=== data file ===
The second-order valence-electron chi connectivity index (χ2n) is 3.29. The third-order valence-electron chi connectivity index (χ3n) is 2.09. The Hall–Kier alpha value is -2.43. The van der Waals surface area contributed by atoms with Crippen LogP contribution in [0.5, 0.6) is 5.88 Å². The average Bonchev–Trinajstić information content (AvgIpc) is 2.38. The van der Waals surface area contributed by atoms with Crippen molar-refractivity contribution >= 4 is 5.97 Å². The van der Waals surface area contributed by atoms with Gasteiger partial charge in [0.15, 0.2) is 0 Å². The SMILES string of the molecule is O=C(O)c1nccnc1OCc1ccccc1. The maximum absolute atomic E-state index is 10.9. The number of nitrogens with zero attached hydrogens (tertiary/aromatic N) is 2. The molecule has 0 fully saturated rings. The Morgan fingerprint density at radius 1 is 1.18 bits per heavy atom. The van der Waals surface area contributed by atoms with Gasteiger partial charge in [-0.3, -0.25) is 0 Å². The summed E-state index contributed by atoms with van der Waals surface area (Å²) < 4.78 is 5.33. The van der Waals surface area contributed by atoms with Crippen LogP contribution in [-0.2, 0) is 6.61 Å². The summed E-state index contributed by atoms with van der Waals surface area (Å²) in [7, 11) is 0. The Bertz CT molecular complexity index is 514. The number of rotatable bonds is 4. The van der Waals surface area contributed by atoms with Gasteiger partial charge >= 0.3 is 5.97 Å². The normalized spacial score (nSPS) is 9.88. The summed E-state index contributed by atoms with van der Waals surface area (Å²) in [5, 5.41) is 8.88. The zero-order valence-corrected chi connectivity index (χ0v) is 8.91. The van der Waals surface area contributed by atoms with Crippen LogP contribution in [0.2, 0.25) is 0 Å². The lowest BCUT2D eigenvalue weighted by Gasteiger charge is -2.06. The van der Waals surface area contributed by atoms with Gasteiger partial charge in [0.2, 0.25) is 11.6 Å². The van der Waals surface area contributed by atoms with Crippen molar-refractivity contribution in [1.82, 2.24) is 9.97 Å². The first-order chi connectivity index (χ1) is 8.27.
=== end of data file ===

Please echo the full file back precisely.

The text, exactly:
The second-order valence-electron chi connectivity index (χ2n) is 3.29. The third-order valence-electron chi connectivity index (χ3n) is 2.09. The Hall–Kier alpha value is -2.43. The van der Waals surface area contributed by atoms with Crippen LogP contribution in [0.5, 0.6) is 5.88 Å². The average Bonchev–Trinajstić information content (AvgIpc) is 2.38. The van der Waals surface area contributed by atoms with Crippen molar-refractivity contribution >= 4 is 5.97 Å². The van der Waals surface area contributed by atoms with Gasteiger partial charge in [0.15, 0.2) is 0 Å². The SMILES string of the molecule is O=C(O)c1nccnc1OCc1ccccc1. The maximum absolute atomic E-state index is 10.9. The number of nitrogens with zero attached hydrogens (tertiary/aromatic N) is 2. The molecule has 0 fully saturated rings. The Morgan fingerprint density at radius 1 is 1.18 bits per heavy atom. The van der Waals surface area contributed by atoms with Gasteiger partial charge in [-0.3, -0.25) is 0 Å². The summed E-state index contributed by atoms with van der Waals surface area (Å²) < 4.78 is 5.33. The van der Waals surface area contributed by atoms with Crippen LogP contribution in [-0.2, 0) is 6.61 Å². The summed E-state index contributed by atoms with van der Waals surface area (Å²) in [7, 11) is 0. The Bertz CT molecular complexity index is 514. The number of rotatable bonds is 4. The van der Waals surface area contributed by atoms with Gasteiger partial charge >= 0.3 is 5.97 Å². The normalized spacial score (nSPS) is 9.88. The summed E-state index contributed by atoms with van der Waals surface area (Å²) in [5, 5.41) is 8.88. The zero-order valence-corrected chi connectivity index (χ0v) is 8.91. The van der Waals surface area contributed by atoms with Crippen LogP contribution in [0.2, 0.25) is 0 Å². The lowest BCUT2D eigenvalue weighted by Gasteiger charge is -2.06. The van der Waals surface area contributed by atoms with Gasteiger partial charge in [0.2, 0.25) is 11.6 Å². The van der Waals surface area contributed by atoms with Crippen molar-refractivity contribution in [1.82, 2.24) is 9.97 Å². The first-order chi connectivity index (χ1) is 8.27.